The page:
posted by majick at 8:10 AM on February 15, 2007

It is very interesting to me how all the "fifth wheels" in the thread have said it was a terrible experience, and all the couples have said it worked out just fine. Maybe there is a disconnect in communication in this arrangement simply because the fifth wheel is outnumbered and just silently resents the couple.

Personally? It sucks. I would never recommend this to anyone I like.
posted by loiseau at 8:13 AM on February 15, 2007

Way to not read the thread, loiseau.
posted by handee at 8:18 AM on February 15, 2007

Your friend can lower your monthly rent by $1,000.00 and this help is something you'd find monetarily helpful but not absolutely necessary.

So presumably you can easily affort to save only $500 by finding a place that costs that much less for just you and SO.

Result: ok place, acceptable monthly expense, a happy SO, and retention of a good friend relationship. So why are you eliminating this option from the discussion, maybe figuring that out would help you decide what to do.

Eventually while I was going to school at night my girlfriend started banging one of my friend/roommates.

Yeah, this is a phenomenally common occurance what with everyone being so easy going and all. Saw exact same happen to someone I knew. (No it wasn't me.)
posted by scheptech at 8:18 AM on February 15, 2007

I currently live with my best friend and his girlfriend. The arrangement works great for us. We've got a couple of things going for us though that I think are important. We're all pretty mellow individuals and have honest and open lines of communication. We all contribute equally on the bills. None of us are into housework. We all work. We work a lot in fact. That means I get the house to myself often enough and they get plenty of time together without me around. Basically, everything that's been mentioned above. I don't think it's a problem at all. Of course, I've never had a bad roommate experience and marvel at some of the horror stories I've heard from other people. All of that being said though, we won't be living together when the lease runs out. There is something about the arrangement that does feel a bit temporary.
posted by GalaxieFiveHundred at 8:35 AM on February 15, 2007

No way. You will lose the girlfriend or the best friend or both.
posted by Mister_A at 8:54 AM on February 15, 2007

I'm living with a couple right now as the "third wheel". We've lived together in this place for three years so far, and still like each other well enough that we've been shopping for a house to buy together.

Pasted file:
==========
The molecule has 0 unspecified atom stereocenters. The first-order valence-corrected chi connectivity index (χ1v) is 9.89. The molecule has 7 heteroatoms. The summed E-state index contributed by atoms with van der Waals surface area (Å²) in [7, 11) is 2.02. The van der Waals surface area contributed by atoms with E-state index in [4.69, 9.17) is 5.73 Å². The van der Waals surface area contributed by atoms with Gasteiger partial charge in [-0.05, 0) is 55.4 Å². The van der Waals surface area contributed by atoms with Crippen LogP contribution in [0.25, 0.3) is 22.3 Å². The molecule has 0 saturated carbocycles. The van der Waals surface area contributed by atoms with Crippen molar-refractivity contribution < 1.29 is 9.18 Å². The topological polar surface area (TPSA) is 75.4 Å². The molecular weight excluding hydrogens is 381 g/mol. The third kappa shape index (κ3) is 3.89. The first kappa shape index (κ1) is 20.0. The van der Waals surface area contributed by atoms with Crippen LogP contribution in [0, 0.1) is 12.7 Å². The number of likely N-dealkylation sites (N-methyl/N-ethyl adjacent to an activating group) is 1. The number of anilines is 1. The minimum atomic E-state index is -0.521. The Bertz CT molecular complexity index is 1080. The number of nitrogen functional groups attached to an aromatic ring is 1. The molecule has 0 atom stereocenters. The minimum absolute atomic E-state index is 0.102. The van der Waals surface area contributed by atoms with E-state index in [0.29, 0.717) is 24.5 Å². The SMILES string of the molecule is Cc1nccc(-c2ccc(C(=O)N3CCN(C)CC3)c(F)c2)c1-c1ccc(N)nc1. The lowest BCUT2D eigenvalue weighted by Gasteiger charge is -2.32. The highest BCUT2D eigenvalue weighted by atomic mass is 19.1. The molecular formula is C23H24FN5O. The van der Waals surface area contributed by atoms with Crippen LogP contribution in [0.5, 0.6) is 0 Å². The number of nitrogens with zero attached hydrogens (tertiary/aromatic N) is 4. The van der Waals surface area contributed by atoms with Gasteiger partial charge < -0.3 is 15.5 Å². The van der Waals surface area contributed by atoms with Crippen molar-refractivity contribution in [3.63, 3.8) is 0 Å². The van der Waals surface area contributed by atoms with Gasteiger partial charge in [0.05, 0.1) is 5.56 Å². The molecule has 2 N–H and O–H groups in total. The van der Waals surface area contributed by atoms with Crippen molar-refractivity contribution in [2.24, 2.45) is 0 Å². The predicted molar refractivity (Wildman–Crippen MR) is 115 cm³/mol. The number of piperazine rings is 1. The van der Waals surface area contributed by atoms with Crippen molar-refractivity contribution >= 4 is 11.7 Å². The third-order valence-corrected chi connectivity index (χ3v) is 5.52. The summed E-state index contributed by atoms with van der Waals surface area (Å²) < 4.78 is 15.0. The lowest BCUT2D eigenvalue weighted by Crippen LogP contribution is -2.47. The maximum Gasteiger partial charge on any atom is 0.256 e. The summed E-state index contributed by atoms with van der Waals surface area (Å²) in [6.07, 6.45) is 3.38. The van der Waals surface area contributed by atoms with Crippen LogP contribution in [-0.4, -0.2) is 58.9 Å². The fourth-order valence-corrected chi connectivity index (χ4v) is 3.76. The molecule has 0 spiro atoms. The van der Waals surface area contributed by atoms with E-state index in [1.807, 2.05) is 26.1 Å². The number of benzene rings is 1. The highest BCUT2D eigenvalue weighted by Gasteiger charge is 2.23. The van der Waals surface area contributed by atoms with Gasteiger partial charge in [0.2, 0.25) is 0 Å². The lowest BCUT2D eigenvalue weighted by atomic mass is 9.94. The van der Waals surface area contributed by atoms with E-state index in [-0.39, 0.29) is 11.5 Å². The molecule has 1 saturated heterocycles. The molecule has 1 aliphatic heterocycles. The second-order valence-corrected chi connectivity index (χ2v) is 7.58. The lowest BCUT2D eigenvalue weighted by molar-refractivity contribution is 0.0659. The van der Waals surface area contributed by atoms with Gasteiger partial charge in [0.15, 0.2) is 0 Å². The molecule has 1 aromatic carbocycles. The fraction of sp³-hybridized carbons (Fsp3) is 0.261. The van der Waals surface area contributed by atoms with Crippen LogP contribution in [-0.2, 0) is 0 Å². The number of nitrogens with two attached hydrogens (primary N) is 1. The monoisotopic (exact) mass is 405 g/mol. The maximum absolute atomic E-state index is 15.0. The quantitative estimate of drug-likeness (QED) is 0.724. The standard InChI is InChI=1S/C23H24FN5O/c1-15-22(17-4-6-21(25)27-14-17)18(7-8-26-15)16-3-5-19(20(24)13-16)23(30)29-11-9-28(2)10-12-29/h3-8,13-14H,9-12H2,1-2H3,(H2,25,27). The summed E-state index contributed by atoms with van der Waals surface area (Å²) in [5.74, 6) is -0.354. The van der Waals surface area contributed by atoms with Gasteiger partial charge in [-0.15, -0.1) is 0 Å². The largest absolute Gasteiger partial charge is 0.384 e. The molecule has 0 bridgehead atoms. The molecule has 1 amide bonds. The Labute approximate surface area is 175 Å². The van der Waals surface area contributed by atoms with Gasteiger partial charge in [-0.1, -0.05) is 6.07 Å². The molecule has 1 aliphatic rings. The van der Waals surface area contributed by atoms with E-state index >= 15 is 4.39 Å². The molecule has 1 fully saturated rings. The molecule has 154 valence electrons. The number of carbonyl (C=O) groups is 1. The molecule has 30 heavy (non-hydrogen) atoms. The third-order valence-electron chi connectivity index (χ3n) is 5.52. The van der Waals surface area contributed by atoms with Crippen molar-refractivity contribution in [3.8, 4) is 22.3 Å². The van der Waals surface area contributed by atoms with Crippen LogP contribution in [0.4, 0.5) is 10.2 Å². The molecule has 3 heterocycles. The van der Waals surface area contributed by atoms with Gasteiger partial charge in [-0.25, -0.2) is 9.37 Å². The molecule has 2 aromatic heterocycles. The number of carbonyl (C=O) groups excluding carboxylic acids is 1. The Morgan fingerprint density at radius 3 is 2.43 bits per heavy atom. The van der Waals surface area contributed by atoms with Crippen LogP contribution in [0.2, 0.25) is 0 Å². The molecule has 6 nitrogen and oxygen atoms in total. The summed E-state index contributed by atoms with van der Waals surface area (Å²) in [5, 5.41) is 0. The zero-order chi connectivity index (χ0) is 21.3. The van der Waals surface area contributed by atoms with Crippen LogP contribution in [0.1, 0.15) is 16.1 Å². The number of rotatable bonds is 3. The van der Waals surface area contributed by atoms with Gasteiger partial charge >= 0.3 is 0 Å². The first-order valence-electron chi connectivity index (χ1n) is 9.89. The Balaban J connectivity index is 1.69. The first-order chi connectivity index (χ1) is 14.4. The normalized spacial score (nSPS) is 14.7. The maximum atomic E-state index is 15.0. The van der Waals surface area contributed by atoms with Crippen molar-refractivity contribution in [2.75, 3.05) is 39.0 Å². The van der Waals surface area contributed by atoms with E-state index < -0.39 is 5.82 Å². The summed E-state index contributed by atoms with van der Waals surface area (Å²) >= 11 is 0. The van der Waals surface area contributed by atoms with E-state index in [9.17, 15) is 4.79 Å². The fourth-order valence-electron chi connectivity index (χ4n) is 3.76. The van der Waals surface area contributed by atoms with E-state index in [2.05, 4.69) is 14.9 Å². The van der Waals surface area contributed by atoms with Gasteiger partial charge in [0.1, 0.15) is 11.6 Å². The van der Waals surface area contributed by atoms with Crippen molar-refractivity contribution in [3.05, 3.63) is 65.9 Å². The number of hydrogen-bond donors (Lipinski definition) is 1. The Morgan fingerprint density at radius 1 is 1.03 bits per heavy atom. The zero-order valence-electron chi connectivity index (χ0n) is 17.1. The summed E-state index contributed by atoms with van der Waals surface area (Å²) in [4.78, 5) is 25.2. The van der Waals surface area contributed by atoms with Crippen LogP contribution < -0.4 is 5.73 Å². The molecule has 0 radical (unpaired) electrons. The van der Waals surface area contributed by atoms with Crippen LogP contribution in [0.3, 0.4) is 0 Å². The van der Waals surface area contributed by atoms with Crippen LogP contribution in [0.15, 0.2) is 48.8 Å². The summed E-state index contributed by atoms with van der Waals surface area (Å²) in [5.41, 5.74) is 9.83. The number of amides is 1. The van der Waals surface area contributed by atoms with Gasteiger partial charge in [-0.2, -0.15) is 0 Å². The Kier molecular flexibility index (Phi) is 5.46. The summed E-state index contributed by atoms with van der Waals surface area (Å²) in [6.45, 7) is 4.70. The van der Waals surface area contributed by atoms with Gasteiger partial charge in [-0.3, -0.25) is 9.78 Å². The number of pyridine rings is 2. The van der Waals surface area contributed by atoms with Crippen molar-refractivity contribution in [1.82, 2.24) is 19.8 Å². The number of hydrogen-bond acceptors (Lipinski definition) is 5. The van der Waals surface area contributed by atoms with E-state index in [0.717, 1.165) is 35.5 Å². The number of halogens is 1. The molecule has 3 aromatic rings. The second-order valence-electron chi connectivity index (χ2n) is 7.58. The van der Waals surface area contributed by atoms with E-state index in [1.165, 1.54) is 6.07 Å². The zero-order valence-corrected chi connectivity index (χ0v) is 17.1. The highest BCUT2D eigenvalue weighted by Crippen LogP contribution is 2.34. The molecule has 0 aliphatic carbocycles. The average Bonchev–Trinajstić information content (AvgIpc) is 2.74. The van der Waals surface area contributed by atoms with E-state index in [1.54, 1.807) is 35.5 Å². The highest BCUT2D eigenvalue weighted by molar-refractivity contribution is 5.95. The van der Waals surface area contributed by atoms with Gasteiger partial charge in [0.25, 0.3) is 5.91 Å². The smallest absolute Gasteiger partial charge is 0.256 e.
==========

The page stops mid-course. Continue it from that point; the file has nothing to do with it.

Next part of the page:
But neither of them is my "best" friend. We're good friends, but we don't hang out all of the time. Neither one is the first confidant I turn to when I need support or want to complain about something.

It may have been helpful that we started out with four (but the fourth moved out when he got married), so we started without a skewed balance of power. At times we've had subletters in the fourth room, which has worked out okay, but never spectacularly well. We split the rent and utilities three ways, and each member of the couple has a bedroom.

I don't like living alone, but I'm particular about roommates. I've had 14 in the last decade, two or three at a time. The things that make this situation work are the things that make roommate situations in general work: we're considerate of each other and each others' stuff, we discuss all of our house issues openly, we have similar ideas about cleanliness (and we split the cost of a maid service so there are no arguments about whose turn it is to clean), and about parties and visitors. We each do things "for the house", so there's no sense that one of us is sponging off of the others.
posted by aneel at 9:45 AM on February 15, 2007

My experience living exclusively with a couple (my friends) was pretty good actually. I did make it a daily habit to wash the dishes and make a few cups of tea for them during the evenings - for a mere 20 minutes investment a day, it pretty much guaranteed harmony in the house.

In general I kept myself to myself in my room, and that suited all of us just fine.

I had lived with them before but there was two more people living there, and we didn't get on that well at all, but having more space among us worked fine.
posted by rc55 at 10:24 AM on February 15, 2007

I am the aforementioned third wheel in olinerd's living situation. I noticed the thread this morning during breakfast, but alas, had to run off to class before I could respond.